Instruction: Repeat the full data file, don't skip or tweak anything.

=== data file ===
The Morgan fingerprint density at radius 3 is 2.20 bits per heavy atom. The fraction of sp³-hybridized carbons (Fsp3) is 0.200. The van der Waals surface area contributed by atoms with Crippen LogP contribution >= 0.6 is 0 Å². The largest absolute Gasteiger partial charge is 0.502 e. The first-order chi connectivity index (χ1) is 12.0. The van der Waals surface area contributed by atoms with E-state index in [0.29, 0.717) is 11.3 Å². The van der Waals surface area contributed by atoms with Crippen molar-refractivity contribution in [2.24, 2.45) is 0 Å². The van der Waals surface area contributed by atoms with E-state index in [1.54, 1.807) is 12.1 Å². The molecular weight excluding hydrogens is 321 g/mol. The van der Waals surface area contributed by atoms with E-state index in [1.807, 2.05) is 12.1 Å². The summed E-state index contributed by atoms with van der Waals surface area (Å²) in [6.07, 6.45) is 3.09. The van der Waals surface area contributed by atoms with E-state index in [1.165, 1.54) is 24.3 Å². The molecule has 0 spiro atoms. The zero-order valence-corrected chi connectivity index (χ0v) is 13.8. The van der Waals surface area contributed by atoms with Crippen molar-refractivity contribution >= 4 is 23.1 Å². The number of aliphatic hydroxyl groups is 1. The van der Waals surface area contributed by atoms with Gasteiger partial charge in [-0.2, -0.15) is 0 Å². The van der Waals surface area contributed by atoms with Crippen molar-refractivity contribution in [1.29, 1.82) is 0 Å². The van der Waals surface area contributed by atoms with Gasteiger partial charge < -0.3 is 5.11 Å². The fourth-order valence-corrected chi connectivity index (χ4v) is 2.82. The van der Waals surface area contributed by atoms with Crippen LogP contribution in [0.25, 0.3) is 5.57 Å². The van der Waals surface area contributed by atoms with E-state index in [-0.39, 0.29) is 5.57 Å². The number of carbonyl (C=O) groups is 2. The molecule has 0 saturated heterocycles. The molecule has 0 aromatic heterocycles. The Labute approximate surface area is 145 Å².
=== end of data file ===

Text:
The Morgan fingerprint density at radius 3 is 2.20 bits per heavy atom. The fraction of sp³-hybridized carbons (Fsp3) is 0.200. The van der Waals surface area contributed by atoms with Crippen LogP contribution >= 0.6 is 0 Å². The largest absolute Gasteiger partial charge is 0.502 e. The first-order chi connectivity index (χ1) is 12.0. The van der Waals surface area contributed by atoms with E-state index in [0.29, 0.717) is 11.3 Å². The van der Waals surface area contributed by atoms with Crippen molar-refractivity contribution in [2.24, 2.45) is 0 Å². The van der Waals surface area contributed by atoms with E-state index in [1.54, 1.807) is 12.1 Å². The molecular weight excluding hydrogens is 321 g/mol. The van der Waals surface area contributed by atoms with E-state index in [1.807, 2.05) is 12.1 Å². The summed E-state index contributed by atoms with van der Waals surface area (Å²) in [6.07, 6.45) is 3.09. The van der Waals surface area contributed by atoms with E-state index in [1.165, 1.54) is 24.3 Å². The molecule has 0 spiro atoms. The zero-order valence-corrected chi connectivity index (χ0v) is 13.8. The van der Waals surface area contributed by atoms with Crippen molar-refractivity contribution >= 4 is 23.1 Å². The number of aliphatic hydroxyl groups is 1. The van der Waals surface area contributed by atoms with Gasteiger partial charge in [-0.2, -0.15) is 0 Å². The van der Waals surface area contributed by atoms with Crippen molar-refractivity contribution in [1.29, 1.82) is 0 Å². The van der Waals surface area contributed by atoms with Gasteiger partial charge < -0.3 is 5.11 Å². The fourth-order valence-corrected chi connectivity index (χ4v) is 2.82. The van der Waals surface area contributed by atoms with Crippen LogP contribution in [0.25, 0.3) is 5.57 Å². The van der Waals surface area contributed by atoms with E-state index in [-0.39, 0.29) is 5.57 Å². The number of carbonyl (C=O) groups is 2. The molecule has 0 saturated heterocycles. The molecule has 0 aromatic heterocycles. The Labute approximate surface area is 145 Å².